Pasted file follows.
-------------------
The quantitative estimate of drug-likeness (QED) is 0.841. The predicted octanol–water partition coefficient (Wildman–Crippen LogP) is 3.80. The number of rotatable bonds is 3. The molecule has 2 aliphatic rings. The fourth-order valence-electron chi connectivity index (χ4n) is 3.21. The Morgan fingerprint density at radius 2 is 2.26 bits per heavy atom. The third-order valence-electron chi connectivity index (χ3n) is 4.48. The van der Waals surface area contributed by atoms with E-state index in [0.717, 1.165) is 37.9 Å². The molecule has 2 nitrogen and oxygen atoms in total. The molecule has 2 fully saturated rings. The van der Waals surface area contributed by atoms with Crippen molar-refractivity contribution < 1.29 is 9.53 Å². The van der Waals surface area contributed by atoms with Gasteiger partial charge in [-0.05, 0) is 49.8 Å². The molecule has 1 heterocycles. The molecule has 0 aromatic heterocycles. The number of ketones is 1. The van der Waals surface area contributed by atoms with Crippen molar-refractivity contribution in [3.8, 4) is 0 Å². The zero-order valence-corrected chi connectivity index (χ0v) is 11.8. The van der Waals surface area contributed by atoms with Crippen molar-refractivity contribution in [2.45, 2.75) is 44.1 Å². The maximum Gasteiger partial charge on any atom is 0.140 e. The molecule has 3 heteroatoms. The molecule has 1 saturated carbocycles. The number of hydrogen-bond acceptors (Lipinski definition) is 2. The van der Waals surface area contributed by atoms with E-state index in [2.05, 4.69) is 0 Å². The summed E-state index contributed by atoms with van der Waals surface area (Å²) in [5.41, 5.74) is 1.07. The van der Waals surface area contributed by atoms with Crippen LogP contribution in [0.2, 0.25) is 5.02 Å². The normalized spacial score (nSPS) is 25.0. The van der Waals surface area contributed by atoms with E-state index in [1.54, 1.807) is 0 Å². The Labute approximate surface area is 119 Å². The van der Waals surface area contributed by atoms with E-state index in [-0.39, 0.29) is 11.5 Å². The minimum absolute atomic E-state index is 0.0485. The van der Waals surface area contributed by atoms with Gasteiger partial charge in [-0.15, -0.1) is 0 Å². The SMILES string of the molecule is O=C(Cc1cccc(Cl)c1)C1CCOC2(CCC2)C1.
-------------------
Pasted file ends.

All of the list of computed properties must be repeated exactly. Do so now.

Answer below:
The quantitative estimate of drug-likeness (QED) is 0.841. The predicted octanol–water partition coefficient (Wildman–Crippen LogP) is 3.80. The number of rotatable bonds is 3. The molecule has 2 aliphatic rings. The fourth-order valence-electron chi connectivity index (χ4n) is 3.21. The Morgan fingerprint density at radius 2 is 2.26 bits per heavy atom. The third-order valence-electron chi connectivity index (χ3n) is 4.48. The van der Waals surface area contributed by atoms with E-state index in [0.717, 1.165) is 37.9 Å². The molecule has 2 nitrogen and oxygen atoms in total. The molecule has 2 fully saturated rings. The van der Waals surface area contributed by atoms with Crippen molar-refractivity contribution < 1.29 is 9.53 Å². The van der Waals surface area contributed by atoms with Gasteiger partial charge in [-0.05, 0) is 49.8 Å². The molecule has 1 heterocycles. The molecule has 0 aromatic heterocycles. The number of ketones is 1. The van der Waals surface area contributed by atoms with Crippen molar-refractivity contribution in [3.8, 4) is 0 Å². The zero-order valence-corrected chi connectivity index (χ0v) is 11.8. The van der Waals surface area contributed by atoms with Crippen molar-refractivity contribution in [2.45, 2.75) is 44.1 Å². The maximum Gasteiger partial charge on any atom is 0.140 e. The molecule has 3 heteroatoms. The molecule has 1 saturated carbocycles. The number of hydrogen-bond acceptors (Lipinski definition) is 2. The van der Waals surface area contributed by atoms with E-state index in [2.05, 4.69) is 0 Å². The summed E-state index contributed by atoms with van der Waals surface area (Å²) in [5.41, 5.74) is 1.07. The van der Waals surface area contributed by atoms with Crippen LogP contribution in [0.2, 0.25) is 5.02 Å². The normalized spacial score (nSPS) is 25.0. The van der Waals surface area contributed by atoms with E-state index in [1.54, 1.807) is 0 Å². The Labute approximate surface area is 119 Å². The van der Waals surface area contributed by atoms with E-state index in [-0.39, 0.29) is 11.5 Å². The minimum absolute atomic E-state index is 0.0485. The van der Waals surface area contributed by atoms with Gasteiger partial charge in [-0.15, -0.1) is 0 Å². The SMILES string of the molecule is O=C(Cc1cccc(Cl)c1)C1CCOC2(CCC2)C1.